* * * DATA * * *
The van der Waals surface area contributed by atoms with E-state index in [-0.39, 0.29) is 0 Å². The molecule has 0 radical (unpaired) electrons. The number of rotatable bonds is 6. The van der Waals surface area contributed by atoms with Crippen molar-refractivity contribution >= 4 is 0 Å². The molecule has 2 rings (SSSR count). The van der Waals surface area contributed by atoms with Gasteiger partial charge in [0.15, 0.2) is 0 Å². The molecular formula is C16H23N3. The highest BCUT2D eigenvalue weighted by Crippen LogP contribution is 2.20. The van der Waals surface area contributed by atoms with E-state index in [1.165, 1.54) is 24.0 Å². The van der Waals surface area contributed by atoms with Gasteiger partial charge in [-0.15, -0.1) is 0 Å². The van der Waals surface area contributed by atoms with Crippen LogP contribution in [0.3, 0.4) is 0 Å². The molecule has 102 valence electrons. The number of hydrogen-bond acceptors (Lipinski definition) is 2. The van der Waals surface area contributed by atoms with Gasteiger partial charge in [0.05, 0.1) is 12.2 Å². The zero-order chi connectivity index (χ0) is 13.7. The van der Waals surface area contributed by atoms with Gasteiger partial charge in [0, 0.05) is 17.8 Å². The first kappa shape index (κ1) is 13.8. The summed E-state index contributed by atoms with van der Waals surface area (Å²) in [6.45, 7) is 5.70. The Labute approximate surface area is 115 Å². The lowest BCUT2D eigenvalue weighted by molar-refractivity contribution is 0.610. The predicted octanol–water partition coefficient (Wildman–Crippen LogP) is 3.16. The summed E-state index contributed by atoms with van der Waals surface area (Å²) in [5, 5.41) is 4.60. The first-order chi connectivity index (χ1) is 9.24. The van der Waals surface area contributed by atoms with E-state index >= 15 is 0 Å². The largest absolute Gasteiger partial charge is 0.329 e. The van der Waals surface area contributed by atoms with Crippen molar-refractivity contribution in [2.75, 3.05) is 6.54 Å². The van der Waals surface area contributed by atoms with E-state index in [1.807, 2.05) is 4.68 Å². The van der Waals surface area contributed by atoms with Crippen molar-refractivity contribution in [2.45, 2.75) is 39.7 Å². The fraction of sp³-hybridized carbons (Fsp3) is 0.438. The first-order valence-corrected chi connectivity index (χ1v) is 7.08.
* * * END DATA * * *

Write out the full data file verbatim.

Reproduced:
The van der Waals surface area contributed by atoms with E-state index in [-0.39, 0.29) is 0 Å². The molecule has 0 radical (unpaired) electrons. The number of rotatable bonds is 6. The van der Waals surface area contributed by atoms with Crippen molar-refractivity contribution >= 4 is 0 Å². The molecule has 2 rings (SSSR count). The van der Waals surface area contributed by atoms with Gasteiger partial charge in [0.15, 0.2) is 0 Å². The molecular formula is C16H23N3. The highest BCUT2D eigenvalue weighted by Crippen LogP contribution is 2.20. The van der Waals surface area contributed by atoms with E-state index in [1.165, 1.54) is 24.0 Å². The van der Waals surface area contributed by atoms with Gasteiger partial charge in [-0.15, -0.1) is 0 Å². The van der Waals surface area contributed by atoms with Crippen LogP contribution in [0.3, 0.4) is 0 Å². The molecule has 102 valence electrons. The number of hydrogen-bond acceptors (Lipinski definition) is 2. The van der Waals surface area contributed by atoms with Gasteiger partial charge in [0.05, 0.1) is 12.2 Å². The zero-order chi connectivity index (χ0) is 13.7. The van der Waals surface area contributed by atoms with Gasteiger partial charge in [0, 0.05) is 17.8 Å². The first kappa shape index (κ1) is 13.8. The summed E-state index contributed by atoms with van der Waals surface area (Å²) in [6.45, 7) is 5.70. The Labute approximate surface area is 115 Å². The lowest BCUT2D eigenvalue weighted by molar-refractivity contribution is 0.610. The predicted octanol–water partition coefficient (Wildman–Crippen LogP) is 3.16. The summed E-state index contributed by atoms with van der Waals surface area (Å²) in [5, 5.41) is 4.60. The first-order chi connectivity index (χ1) is 9.24. The van der Waals surface area contributed by atoms with E-state index >= 15 is 0 Å². The largest absolute Gasteiger partial charge is 0.329 e. The van der Waals surface area contributed by atoms with Crippen molar-refractivity contribution in [2.75, 3.05) is 6.54 Å². The van der Waals surface area contributed by atoms with E-state index in [1.807, 2.05) is 4.68 Å². The van der Waals surface area contributed by atoms with Crippen molar-refractivity contribution in [2.45, 2.75) is 39.7 Å². The fraction of sp³-hybridized carbons (Fsp3) is 0.438. The first-order valence-corrected chi connectivity index (χ1v) is 7.08.